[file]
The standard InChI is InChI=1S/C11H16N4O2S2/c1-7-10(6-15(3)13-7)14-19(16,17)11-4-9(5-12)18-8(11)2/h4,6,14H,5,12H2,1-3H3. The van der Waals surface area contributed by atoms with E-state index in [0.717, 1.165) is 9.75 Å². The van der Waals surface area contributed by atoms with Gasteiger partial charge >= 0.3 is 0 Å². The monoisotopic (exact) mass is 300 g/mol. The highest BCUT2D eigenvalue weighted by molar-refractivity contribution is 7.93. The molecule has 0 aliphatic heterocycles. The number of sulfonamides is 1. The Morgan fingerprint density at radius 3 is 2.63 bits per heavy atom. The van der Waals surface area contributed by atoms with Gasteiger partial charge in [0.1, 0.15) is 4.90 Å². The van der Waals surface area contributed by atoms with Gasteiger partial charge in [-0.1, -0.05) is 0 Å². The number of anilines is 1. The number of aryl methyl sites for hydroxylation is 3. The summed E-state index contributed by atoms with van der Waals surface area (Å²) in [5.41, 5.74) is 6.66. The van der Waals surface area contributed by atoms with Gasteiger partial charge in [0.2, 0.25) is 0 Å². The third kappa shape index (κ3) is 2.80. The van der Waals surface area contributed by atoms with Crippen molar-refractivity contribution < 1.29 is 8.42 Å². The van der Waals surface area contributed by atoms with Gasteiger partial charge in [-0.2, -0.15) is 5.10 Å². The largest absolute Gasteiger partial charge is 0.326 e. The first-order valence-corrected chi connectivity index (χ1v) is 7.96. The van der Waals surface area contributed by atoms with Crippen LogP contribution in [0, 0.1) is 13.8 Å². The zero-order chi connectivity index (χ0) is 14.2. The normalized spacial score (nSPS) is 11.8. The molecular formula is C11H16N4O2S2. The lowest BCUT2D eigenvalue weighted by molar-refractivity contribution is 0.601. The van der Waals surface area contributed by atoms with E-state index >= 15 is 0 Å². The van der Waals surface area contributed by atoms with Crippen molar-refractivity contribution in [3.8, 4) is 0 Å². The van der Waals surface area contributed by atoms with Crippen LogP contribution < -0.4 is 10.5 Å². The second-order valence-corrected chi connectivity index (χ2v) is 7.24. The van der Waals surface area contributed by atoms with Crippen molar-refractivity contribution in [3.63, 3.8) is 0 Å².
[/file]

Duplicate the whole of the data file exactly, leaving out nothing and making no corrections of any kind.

The standard InChI is InChI=1S/C11H16N4O2S2/c1-7-10(6-15(3)13-7)14-19(16,17)11-4-9(5-12)18-8(11)2/h4,6,14H,5,12H2,1-3H3. The van der Waals surface area contributed by atoms with E-state index in [0.717, 1.165) is 9.75 Å². The van der Waals surface area contributed by atoms with Gasteiger partial charge >= 0.3 is 0 Å². The monoisotopic (exact) mass is 300 g/mol. The highest BCUT2D eigenvalue weighted by molar-refractivity contribution is 7.93. The molecule has 0 aliphatic heterocycles. The number of sulfonamides is 1. The Morgan fingerprint density at radius 3 is 2.63 bits per heavy atom. The van der Waals surface area contributed by atoms with Gasteiger partial charge in [0.1, 0.15) is 4.90 Å². The van der Waals surface area contributed by atoms with Gasteiger partial charge in [-0.1, -0.05) is 0 Å². The number of anilines is 1. The number of aryl methyl sites for hydroxylation is 3. The summed E-state index contributed by atoms with van der Waals surface area (Å²) in [5.41, 5.74) is 6.66. The van der Waals surface area contributed by atoms with Gasteiger partial charge in [0.2, 0.25) is 0 Å². The third kappa shape index (κ3) is 2.80. The van der Waals surface area contributed by atoms with Crippen molar-refractivity contribution < 1.29 is 8.42 Å². The van der Waals surface area contributed by atoms with Gasteiger partial charge in [-0.2, -0.15) is 5.10 Å². The largest absolute Gasteiger partial charge is 0.326 e. The first-order valence-corrected chi connectivity index (χ1v) is 7.96. The van der Waals surface area contributed by atoms with Crippen LogP contribution in [0, 0.1) is 13.8 Å². The zero-order chi connectivity index (χ0) is 14.2. The normalized spacial score (nSPS) is 11.8. The molecular formula is C11H16N4O2S2. The lowest BCUT2D eigenvalue weighted by molar-refractivity contribution is 0.601. The van der Waals surface area contributed by atoms with E-state index >= 15 is 0 Å². The van der Waals surface area contributed by atoms with Crippen molar-refractivity contribution in [3.8, 4) is 0 Å². The van der Waals surface area contributed by atoms with Crippen LogP contribution < -0.4 is 10.5 Å². The second-order valence-corrected chi connectivity index (χ2v) is 7.24. The van der Waals surface area contributed by atoms with Crippen molar-refractivity contribution in [3.63, 3.8) is 0 Å².